I didn’t start making any real money until I got into remediation work, does that mean that my wife is a mold digger?
Would anyone other than a property restoration professional think this was funny? How did you get into water damage mitigation and microbial growth (the four letter word – mold) remediation or bio hazard (crime scene) clean up? I answered job posting in the local newspaper, when that was still a thing, for carpet cleaning at a time when the job market was thin and I wanted any job that would 1) get me away from my current employment and 2) allow me some flexibility to go to night school. In my initial interview I expressed that I was studying for a degree in criminal justice and the owner of the local franchise restoration company told me, “You would be great for our mold division.” Not having any idea what that was, I
replied, “Why yes. Yes I would.”
I have had many people over the years ask, what is a mold remediation division? It may be difficult for many to imagine but there was a time when insurance companies were paying on mold claims and there was plenty of work. Our organization had a good section of the local market, something that many franchises are no longer allowed to do, and our team was knocking out projects. In my professional pursuits doors were not opening in the path that I anticipated heading down while doors were opening in this new profession that only months before I did not know even existed. Sometimes we can be slow to recognize the clear turns that our journey is taking, but thankfully I was able to see a real opportunity to grow thanks to good leadership and support from my family.
I always tell new recruits – if you are honest, hard working and willing to learn, we can teach you to be productive in our industry (see article Hiring, 3 Character Keys). How do I know this? Because this is exactly what I brought to the table and was fortunate enough to have good leaders who were willing to teach me the skills necessary to succeed as well as provide opportunities for me to grow in the property restoration profession. Good leaders are a blessing to their organizations and their employees, if you are in leadership you have the privilege and the responsibility to keep those torches burning – whether you were provided with good examples by good leaders or if you had to carve your own path.
Hiring is one of the most important aspects of a leader’s job as an individual as well as an essential mechanism for any organization to achieve consistent pursuit of excellence. While there are many systems which proclaim their ability to weed out the bad eggs, there are plenty of companies large and small that find themselves in a cycle of hiring stinkers. Thankfully companies such as Zappos, which are touted for their exemplary cultures, have had to learn many of their lessons the hard way (like the rest of us), as “CEO Tony Hseih once estimated that bad hires had cost the company well over $100 million (Fatemi, 2016).” This same Forbes article notes, “According to the U.S. Department of Labor, the price of a bad hire is at least 30 percent of the employee's first-year earnings.” You may recover from the waste in financial resource but think of how much time and stress compounds the pain of those failed hires. This reality calls for more intentionality in developing a system that attracts, acquires and retains good candidates for your culture, values and systems.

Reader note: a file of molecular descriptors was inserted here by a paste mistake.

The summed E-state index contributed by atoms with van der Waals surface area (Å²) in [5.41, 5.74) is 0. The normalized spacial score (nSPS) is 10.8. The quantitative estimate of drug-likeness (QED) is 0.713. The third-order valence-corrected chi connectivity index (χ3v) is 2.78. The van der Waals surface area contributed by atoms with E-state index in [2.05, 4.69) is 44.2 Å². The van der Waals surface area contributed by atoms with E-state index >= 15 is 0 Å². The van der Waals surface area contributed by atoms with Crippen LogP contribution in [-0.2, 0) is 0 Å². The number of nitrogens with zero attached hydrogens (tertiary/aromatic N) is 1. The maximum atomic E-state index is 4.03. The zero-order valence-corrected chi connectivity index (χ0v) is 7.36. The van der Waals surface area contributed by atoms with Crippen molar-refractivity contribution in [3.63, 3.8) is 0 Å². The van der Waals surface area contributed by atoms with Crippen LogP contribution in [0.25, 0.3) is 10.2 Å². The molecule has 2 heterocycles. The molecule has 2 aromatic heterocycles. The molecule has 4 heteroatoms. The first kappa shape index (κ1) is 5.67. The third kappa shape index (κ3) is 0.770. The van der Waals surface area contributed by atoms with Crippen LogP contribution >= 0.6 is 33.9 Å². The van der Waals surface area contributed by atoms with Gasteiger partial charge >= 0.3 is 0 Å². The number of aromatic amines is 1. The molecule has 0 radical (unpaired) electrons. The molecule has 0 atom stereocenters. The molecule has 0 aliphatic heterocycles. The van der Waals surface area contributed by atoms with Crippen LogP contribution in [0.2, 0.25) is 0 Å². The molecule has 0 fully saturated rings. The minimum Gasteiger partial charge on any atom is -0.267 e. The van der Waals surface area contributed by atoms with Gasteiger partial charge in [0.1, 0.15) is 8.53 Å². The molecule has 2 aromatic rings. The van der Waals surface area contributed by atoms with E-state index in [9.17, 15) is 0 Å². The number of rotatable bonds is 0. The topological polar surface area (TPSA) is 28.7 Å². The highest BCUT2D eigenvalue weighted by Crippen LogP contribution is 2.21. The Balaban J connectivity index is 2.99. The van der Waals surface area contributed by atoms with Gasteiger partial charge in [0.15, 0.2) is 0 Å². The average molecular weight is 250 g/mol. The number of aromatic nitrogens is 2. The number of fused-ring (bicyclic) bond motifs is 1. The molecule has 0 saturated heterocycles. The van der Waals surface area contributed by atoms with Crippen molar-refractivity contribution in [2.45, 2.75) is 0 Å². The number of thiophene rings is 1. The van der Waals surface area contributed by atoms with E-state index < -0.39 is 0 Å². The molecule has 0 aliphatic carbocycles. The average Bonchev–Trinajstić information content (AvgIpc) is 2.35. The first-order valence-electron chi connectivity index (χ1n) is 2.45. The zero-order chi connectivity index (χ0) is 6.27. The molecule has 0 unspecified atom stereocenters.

Understanding your own values helps guide your process for acquiring talent.
While many of those in leadership shoot from the hip and trust their gut, the risk outweighs the reward when your hiring mechanism hasn’t evolved since the days when you entered your given profession. Bad habits consistently produce bad results, yet the nuances and systems proposed by many of the top authors and business minds are often more cumbersome and costly than a bad decision, which is why many of those in leadership avoid these complex mechanisms. Organizational Physics author, Lex Sisney, wrote a follow up to his scientific approach to business and shares a less complex solution in the aptly titled How to Think About Hiring: Play Smarter to Win the Talent Game, “Consistently great teams don’t scout and hire for talent. They scout and hire for talent that is a supreme fit for their system. They always think about building a team with a strong collective identity at a fair price instead of just collecting individual talent at any price.” To make significant changes you will need to adjust both how you think about as well as how you approach hiring, but a good system does not have to be as complex as an NFL draft board.